On the Pains of Xeriscaping: Toward Waterwise Living

It’s hard to have an ugly yard in California. Many residents in Southern California pride themselves on lush gardens with blooming flowers and Tennessee Bluegrass, but for environmentally-conscious people, watering thirsty plants in this hot arid land is untenable. Add the challenge of the dry Santa Ana winds from inland that desiccate the land and summer temperatures that rocket to the triple digits for weeks at a time. Basically, transforming a garden to a waterwise feature is not easy in the high deserts of Los Angeles County.

Owing to SoCal’s intense heat, gray water makes inhospitable ground for new plants, even adapted species and natives. The water here is mineral rich, causing calcification to household appliances like dish and clothes washers. One needs imagination to maintain efficiency will modifying a typical garden to a draught-tolerant, water-wise and creature friendly environment. Like all major changes, the transformation is not always easy to bear, to see or experience. Homeowner’s curb appeal may be temporarily reduced. That’s why many people pay gardeners and landscapers to do the work. But not me! I like to feel the dirt under my nails and the strain of my back as work this good earth.

Gardening always embodies mindfulness: One must pay attention to everything. I learned that the earth here is packed solid as rock in summer–especially without persistent watering. The soil is dense and claylike and water does not penetrate the top layer. It remains on the surface until the sun and wind evaporate it midmorning. The earth acts like a terra-cotta planter; roots cannot penetrate the solid surface. This hurts plant roots and hinders growth. All this means a gardener must use plants that will tolerate less water and consolidate plants in areas where water is used efficiently. Even so, to keep such a garden content, soil amendment is required.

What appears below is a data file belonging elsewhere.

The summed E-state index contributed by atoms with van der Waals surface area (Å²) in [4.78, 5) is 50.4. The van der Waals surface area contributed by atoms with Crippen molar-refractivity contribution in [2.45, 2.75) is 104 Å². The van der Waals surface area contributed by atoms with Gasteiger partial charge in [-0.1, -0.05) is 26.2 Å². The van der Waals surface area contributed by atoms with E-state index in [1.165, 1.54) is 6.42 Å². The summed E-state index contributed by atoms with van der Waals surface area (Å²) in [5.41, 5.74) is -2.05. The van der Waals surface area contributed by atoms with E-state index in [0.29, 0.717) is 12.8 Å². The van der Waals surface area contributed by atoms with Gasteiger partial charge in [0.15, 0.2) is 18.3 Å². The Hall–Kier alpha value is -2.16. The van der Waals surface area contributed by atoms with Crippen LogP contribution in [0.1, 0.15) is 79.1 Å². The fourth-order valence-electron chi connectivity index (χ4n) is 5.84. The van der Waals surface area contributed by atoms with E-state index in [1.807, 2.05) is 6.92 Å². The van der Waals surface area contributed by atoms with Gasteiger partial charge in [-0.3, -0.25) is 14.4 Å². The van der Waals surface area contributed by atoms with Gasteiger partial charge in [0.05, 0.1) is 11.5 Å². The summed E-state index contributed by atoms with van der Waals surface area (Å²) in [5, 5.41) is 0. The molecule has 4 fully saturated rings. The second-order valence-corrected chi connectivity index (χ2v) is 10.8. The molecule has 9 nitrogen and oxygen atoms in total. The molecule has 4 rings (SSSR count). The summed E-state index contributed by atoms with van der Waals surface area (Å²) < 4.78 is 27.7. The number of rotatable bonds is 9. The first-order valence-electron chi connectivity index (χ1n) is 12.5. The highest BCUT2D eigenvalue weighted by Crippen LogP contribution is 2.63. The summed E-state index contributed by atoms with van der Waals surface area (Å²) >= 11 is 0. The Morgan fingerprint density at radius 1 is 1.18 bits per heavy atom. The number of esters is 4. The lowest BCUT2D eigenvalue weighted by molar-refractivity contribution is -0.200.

Among the challenges of xeriscaping a property is adapting to the local conditions and climate as well as finding plants and arrangements that optimizes water use, while minimizing the demands for potable water, an increasingly scarce global commodity that is essential for life. I don’t mind the awkward transitions; xeriscaping my property gives me hope, because I can model a patient approach to land stewardship that embraces the local environment and creates a sustainable environment for all of us.

A happy draught-tolerant Palo Verde tree after soil amendment for better drainage.

Edissa is cultivating an organic edible garden and xeriscaping her SoCal property.

2 thoughts on “On the Pains of Xeriscaping: Toward Waterwise Living

  1. kmooreart

    As an Arizona resident, I raise my watering can to your efforts to conserve water and totally get the water calcification, ie-caliche. Try adding vinegar or epson salt to the water to help with the water problem. If you have indoor plants, 1T apple cider vinegar per gallon of water helps. Also the book “Gardening with less Water” by David A Bainbridge is full of great suggestions. I hope to see your lovely garden someday.

    1. Edissa Nicolás-Huntsman

      Yes, thank you for the tips. We actually invested in water treatment. Everything just breaks otherwise. Watering less is a personal goal. Our water consumption is listed as “null” by our water company. Mature, native trees help a lot to prevent usage. The plants we put in will require less water once they’re established, so we’re happy to hand water.

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